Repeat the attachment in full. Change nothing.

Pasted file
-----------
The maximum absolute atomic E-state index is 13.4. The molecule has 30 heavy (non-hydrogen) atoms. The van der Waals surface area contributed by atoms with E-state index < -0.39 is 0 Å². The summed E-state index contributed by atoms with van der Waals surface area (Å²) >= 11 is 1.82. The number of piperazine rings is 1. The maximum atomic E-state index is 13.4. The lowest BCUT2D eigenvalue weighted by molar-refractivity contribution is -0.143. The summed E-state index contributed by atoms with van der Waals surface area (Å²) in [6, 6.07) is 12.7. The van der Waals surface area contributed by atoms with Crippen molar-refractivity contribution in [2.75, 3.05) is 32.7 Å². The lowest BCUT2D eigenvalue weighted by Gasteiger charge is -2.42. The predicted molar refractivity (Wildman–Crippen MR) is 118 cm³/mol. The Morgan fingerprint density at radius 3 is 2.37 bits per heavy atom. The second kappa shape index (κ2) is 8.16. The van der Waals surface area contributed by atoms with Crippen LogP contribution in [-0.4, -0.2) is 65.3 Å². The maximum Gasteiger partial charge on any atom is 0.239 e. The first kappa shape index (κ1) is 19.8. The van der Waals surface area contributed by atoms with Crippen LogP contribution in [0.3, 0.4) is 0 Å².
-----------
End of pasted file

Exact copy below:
The maximum absolute atomic E-state index is 13.4. The molecule has 30 heavy (non-hydrogen) atoms. The van der Waals surface area contributed by atoms with E-state index < -0.39 is 0 Å². The summed E-state index contributed by atoms with van der Waals surface area (Å²) >= 11 is 1.82. The number of piperazine rings is 1. The maximum atomic E-state index is 13.4. The lowest BCUT2D eigenvalue weighted by molar-refractivity contribution is -0.143. The summed E-state index contributed by atoms with van der Waals surface area (Å²) in [6, 6.07) is 12.7. The van der Waals surface area contributed by atoms with Crippen molar-refractivity contribution in [2.75, 3.05) is 32.7 Å². The lowest BCUT2D eigenvalue weighted by Gasteiger charge is -2.42. The predicted molar refractivity (Wildman–Crippen MR) is 118 cm³/mol. The Morgan fingerprint density at radius 3 is 2.37 bits per heavy atom. The second kappa shape index (κ2) is 8.16. The van der Waals surface area contributed by atoms with Crippen LogP contribution in [-0.4, -0.2) is 65.3 Å². The maximum Gasteiger partial charge on any atom is 0.239 e. The first kappa shape index (κ1) is 19.8. The van der Waals surface area contributed by atoms with Crippen LogP contribution in [0.3, 0.4) is 0 Å².